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      Two novel homologous proteins of Streptomyces coelicolor and Streptomyces lividans are involved in the formation of the rodlet layer and mediate attachment to a hydrophobic surface.

      Molecular Microbiology

      Bacterial Proteins, metabolism, physiology, Cell Wall, chemistry, Cloning, Molecular, Escherichia coli, genetics, Hyphae, Polystyrenes, Spores, ultrastructure, Streptomyces, growth & development, Surface Tension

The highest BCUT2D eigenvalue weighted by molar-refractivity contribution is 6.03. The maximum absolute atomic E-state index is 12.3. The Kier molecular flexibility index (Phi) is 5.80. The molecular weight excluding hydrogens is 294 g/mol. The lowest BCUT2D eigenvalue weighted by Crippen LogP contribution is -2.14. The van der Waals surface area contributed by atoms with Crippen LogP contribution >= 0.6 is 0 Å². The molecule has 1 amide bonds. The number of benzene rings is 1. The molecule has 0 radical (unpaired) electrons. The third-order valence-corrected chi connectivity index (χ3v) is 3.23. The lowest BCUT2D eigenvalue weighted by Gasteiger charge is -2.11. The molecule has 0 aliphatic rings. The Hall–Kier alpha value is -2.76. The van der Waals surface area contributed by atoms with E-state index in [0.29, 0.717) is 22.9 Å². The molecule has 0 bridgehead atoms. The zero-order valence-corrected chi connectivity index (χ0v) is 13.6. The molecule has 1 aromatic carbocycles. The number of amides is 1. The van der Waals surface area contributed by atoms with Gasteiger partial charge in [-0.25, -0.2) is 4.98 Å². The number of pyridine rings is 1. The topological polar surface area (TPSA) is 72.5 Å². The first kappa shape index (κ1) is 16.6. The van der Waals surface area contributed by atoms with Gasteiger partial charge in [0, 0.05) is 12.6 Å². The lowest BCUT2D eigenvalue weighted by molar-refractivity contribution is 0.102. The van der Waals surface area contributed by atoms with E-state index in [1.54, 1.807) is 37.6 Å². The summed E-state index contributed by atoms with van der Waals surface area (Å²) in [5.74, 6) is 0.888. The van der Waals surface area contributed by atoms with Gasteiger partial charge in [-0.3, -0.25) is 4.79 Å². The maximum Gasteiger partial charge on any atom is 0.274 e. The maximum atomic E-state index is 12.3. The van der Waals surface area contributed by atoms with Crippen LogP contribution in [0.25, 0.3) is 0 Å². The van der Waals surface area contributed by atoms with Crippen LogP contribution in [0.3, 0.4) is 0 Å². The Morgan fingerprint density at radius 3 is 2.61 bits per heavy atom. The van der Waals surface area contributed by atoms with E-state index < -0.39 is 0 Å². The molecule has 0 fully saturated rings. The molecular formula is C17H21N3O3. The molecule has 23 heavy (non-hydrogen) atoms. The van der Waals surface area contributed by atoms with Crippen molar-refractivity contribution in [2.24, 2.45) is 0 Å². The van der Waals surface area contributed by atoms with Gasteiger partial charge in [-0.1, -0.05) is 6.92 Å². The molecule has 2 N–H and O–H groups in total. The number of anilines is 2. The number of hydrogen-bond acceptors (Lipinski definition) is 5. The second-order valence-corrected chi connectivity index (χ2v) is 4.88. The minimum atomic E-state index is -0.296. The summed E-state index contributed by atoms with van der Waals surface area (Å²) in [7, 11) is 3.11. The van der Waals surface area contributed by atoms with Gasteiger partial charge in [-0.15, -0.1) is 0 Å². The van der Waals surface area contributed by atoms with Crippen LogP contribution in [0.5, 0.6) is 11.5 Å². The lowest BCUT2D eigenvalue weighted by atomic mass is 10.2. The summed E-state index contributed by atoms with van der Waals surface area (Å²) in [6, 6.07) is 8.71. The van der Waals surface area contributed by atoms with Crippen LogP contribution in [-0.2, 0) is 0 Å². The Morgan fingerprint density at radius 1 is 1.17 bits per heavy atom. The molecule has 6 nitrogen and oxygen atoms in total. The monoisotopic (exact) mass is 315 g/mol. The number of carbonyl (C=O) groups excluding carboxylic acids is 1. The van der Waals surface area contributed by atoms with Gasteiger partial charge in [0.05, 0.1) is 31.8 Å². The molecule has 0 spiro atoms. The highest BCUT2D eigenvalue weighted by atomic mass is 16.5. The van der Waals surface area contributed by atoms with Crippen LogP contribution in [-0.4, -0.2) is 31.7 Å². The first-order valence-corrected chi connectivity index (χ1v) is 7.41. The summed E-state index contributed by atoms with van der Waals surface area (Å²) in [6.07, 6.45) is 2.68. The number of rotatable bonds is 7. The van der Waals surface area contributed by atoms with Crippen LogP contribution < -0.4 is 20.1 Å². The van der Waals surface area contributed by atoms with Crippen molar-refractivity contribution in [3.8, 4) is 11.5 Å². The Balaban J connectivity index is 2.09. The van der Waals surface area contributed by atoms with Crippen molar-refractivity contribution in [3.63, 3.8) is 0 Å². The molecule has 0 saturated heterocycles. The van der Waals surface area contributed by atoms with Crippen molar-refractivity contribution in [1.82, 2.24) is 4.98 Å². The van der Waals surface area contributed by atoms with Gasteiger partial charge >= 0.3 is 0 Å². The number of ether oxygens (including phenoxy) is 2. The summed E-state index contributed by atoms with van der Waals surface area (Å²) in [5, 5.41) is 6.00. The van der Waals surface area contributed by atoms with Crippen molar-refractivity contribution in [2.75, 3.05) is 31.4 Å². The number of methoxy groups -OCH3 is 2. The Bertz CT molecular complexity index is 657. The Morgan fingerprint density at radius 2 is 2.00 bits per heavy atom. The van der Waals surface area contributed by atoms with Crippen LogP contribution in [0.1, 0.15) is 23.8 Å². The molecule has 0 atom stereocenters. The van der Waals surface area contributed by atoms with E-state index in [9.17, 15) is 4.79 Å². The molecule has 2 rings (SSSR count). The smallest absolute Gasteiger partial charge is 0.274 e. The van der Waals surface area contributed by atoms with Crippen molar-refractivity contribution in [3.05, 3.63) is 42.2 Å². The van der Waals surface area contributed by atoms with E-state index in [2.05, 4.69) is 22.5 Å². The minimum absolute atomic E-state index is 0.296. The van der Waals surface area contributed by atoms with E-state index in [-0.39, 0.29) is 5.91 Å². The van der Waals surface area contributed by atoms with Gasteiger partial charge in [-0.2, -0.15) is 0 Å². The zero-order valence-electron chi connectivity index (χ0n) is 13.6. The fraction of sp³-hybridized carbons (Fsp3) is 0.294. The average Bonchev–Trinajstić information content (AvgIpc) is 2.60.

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          The filamentous bacteria Streptomyces coelicolor and Streptomyces lividans exhibit a complex life cycle. After a branched submerged mycelium has been established, aerial hyphae are formed that may septate to form chains of spores. The aerial structures possess several surface layers of unknown nature that make them hydrophobic, one of which is the rodlet layer. We have identified two homologous proteins, RdlA and RdlB, that are involved in the formation of the rodlet layer in both streptomycetes. The rdl genes are expressed in growing aerial hyphae but not in spores. Immunolocalization showed that RdlA and RdlB are present at surfaces of aerial structures, where they form a highly insoluble layer. Disruption of both rdlA and rdlB in S. coelicolor and S. lividans (DeltardlAB strains) did not affect the formation and differentiation of aerial hyphae. However, the characteristic rodlet layer was absent. Genes rdlA and rdlB were also expressed in submerged hyphae that were in contact with a hydrophobic solid. Attachment to this substratum was greatly reduced in the DeltardlAB strains. Sequences homologous to rdlA and rdlB occur in a number of streptomycetes representing the phylogenetic diversity of this group of bacteria, indicating a general role for these proteins in rodlet formation and attachment.

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